While one might track this portfolio’s value in dollar terms, it would probably be an unwieldy number – for example, the S&P 500 market value is roughly $11.8 trillion. Rather than deal with ten or more digits, the figure is scaled to a more easily handled number, currently around 1250. Dividing the portfolio market value by a factor, usually called the Index divisor, does the scaling.

Continuity in index values is maintained by adjusting the divisor for all changes in the constituents’ share capital after the base date. This includes additions and deletions to the index, rights issues, share buybacks and issuances, and spin-offs. The divisor’s time series is, in effect, a chronological summary of all changes affecting the base capital of the index. The divisor is adjusted such that the index value at an instant just prior to a change in base capital equals the index value at an instant immediately following that change[3].

Composition of the FTSE 100

The List of companies that comprise the FTSE as of 16th September 2011[4]

  1. AB Foods
  2. Admiral Group
  3. Aggreko
  4. AMEC
  5. Anglo American (AAUK)
  6. Antofagasta (ANTO-LN)
  7. ARM Holdings
  8. Associated British Foods
  9. AstraZeneca plc (AZN-LN)
  10. Autonomy Corporation
  11. Aviva
  12. BAE Systems (BAESY)
  13. BG Group PLC (BRGYY)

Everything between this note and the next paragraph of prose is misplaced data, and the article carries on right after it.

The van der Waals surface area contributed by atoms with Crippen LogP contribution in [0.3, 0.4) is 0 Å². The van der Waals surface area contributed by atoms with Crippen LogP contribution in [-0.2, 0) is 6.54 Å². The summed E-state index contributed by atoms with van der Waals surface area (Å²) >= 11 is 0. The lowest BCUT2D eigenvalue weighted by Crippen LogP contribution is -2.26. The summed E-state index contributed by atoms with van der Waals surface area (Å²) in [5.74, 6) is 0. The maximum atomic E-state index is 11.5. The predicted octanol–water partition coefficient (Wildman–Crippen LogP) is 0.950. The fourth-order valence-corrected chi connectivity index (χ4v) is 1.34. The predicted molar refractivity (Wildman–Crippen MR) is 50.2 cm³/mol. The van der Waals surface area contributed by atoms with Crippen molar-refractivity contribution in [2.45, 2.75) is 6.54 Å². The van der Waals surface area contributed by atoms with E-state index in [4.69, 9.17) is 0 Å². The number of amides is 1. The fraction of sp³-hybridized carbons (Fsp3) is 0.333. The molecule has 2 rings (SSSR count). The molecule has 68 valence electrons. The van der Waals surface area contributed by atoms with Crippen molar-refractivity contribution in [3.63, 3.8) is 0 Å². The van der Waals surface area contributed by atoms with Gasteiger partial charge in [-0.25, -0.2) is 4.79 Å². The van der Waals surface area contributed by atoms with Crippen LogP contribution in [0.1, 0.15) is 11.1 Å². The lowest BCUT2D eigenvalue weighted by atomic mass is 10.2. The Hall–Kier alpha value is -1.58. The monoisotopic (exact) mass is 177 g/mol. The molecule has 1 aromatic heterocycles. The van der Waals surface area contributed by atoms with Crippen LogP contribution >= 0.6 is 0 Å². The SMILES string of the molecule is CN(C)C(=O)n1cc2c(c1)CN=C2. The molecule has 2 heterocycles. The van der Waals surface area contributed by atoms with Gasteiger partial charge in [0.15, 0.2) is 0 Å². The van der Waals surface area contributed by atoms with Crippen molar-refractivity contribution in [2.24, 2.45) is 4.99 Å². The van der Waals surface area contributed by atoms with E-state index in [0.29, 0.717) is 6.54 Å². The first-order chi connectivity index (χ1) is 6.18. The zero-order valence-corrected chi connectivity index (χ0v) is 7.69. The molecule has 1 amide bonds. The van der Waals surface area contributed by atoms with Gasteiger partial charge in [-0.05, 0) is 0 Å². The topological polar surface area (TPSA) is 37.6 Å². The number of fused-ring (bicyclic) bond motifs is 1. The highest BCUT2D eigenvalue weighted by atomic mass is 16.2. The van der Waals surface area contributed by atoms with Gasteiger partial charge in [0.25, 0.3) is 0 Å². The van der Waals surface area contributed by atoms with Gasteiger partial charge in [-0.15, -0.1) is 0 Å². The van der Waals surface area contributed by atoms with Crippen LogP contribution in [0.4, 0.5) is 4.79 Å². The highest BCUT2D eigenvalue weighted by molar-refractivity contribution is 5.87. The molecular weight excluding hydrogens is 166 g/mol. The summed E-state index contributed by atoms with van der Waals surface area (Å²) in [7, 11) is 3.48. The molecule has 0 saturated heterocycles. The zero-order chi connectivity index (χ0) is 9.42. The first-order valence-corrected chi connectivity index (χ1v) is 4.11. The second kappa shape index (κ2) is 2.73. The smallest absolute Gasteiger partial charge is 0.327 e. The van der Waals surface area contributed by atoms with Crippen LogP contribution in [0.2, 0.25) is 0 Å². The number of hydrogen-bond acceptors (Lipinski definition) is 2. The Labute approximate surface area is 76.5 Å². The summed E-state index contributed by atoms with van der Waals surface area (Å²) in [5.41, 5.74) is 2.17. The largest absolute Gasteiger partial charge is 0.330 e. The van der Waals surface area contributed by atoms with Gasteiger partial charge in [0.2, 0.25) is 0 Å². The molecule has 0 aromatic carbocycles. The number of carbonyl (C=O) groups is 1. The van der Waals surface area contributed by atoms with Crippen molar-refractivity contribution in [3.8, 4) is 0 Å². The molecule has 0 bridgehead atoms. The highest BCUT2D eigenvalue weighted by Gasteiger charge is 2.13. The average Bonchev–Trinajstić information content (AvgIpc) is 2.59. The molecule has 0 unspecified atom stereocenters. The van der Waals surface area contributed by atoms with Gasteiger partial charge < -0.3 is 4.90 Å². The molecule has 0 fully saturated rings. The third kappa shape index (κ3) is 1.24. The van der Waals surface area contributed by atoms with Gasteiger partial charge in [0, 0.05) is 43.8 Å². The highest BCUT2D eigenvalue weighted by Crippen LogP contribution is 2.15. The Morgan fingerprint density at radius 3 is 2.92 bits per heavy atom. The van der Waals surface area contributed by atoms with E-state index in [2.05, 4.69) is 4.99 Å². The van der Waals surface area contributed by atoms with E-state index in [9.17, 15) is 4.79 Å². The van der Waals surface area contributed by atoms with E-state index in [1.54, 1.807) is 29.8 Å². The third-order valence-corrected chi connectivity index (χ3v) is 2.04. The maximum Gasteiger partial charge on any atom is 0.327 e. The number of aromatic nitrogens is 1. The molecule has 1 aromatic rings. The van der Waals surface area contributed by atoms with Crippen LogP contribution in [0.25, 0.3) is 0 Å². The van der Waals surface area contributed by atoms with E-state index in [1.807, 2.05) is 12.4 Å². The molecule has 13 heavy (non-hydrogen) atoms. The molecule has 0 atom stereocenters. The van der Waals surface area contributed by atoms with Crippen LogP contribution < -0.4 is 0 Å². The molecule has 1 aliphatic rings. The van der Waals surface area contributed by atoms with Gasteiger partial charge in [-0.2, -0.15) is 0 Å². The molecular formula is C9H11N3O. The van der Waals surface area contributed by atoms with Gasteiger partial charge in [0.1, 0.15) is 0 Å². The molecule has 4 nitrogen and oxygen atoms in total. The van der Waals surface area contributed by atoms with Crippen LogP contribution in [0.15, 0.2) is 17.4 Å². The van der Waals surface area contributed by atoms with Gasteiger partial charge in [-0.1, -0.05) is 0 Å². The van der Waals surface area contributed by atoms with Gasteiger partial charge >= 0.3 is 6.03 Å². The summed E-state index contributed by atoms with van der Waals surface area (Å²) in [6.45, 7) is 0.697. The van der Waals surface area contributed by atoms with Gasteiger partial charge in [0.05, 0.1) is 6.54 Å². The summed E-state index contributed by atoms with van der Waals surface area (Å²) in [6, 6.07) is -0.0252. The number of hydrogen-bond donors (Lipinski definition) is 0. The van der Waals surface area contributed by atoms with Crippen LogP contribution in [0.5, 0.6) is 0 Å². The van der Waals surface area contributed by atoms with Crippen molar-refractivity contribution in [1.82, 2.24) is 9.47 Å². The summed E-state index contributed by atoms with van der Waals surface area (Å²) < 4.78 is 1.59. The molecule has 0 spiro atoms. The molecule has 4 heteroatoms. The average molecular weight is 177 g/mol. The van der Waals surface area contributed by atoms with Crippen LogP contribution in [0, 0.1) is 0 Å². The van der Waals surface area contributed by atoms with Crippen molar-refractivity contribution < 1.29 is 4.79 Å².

14. BHP Billiton (BHP)
  15. BP (BP)
  16. BT GROUP (BT)
  17. Barclays (BCS)
  18. British American Tobacco Industries (BTI)
  19. British Land Company
  20. British Sky Broadcasting Group (BSY)
  21. Burberry Group
  22. Cairn Energy
  23. Capita Group
  24. Capital Shopping Centres Group
  25. Carnival (CCL)
  26. Centrica
  27. Compass Group
  28. Diageo (DEO)
  29. Essar Energy
  30. Eurasian Natural Resources Corporation
  31. Experian PLC (EXPN-LN)
  32. Fresnillo
  33. G4S
  34. GKN
  35. GlaxoSmithKline (GSK)
  36. Glencore International
  37. HSBC Holdings (HBC)
  38. Hammerson
  39. Hargreaves Lansdown
  40. ICAP
  41. IMI
  42. Imperial Tobacco Group (ITY)
  43. Inmarsat
  44. International Consolidated Airlines Group
  45. Intercontinental Hotels Group (IHG)
  46. International Power (IPR)
  47. ITV
  48. Intertek Group
  49. Investec
  50. Johnson Matthey (JMAT)
  51. Kazakhmys (KAZ-LN)
  52. Kingfisher
  53. Land Securities
  54. Legal & General
  55. Lloyds Banking Group
  56. Lonmin
  57. Man Group
  58. Marks & Spencer
  59. Morrisons
  60. National Grid Transco (NGG)
  61. Next
  62. Old Mutual PLC (OML-LN)
  63. Pearson (PSO)
  64. Petrofac
  65. Prudential Financial (PRU)
  66. RSA Insurance Group
  67. Rangold
  68. Reckitt Benckiser
  69. Reed Elsevier (RUK)
  70. Resolution
  71. Rexam (REXMY)
  72. Rio Tinto (RTP)
  73. Rolls-Royce Holdings
  74. Royal Bank of Scotland Group
  75. Royal Dutch Shell (RDS'A)
  76. SABMiller plc (SBMRY)
  77. Sage Group
  78. Sainsbury
  79. Schroders
  80. Scottish and Southern Energy
  81. Serco Group
  82. Severn Trent
  83. Shire Pharmaceuticals Group
  84. Smith & Nephew
  85. Smiths Group
  86. Standard Chartered PLC (STAN-LN)
  87. Standard Life
  88. Tate & Lyle
  89. Tesco (TESO)
  90. Tullow Oil
  91. Unilever (UL)
  92. United Utilities (UU)
  93. Vedanta Resources
  94. Vodafone AirTouch Public Limited Company (VOD)
  95. WPP Group (WPPGY)
  96. Weir Group
  97. Whitbread
  98. Wolseley PLC (WOS-LN)
  99. Wood Group
  100. Xstrata PLC (XTA-LN)

References

  1. FTSE Factsheet
  2. Capitlization method methodology
  3. Capitalization Weighted Description
  4. [1]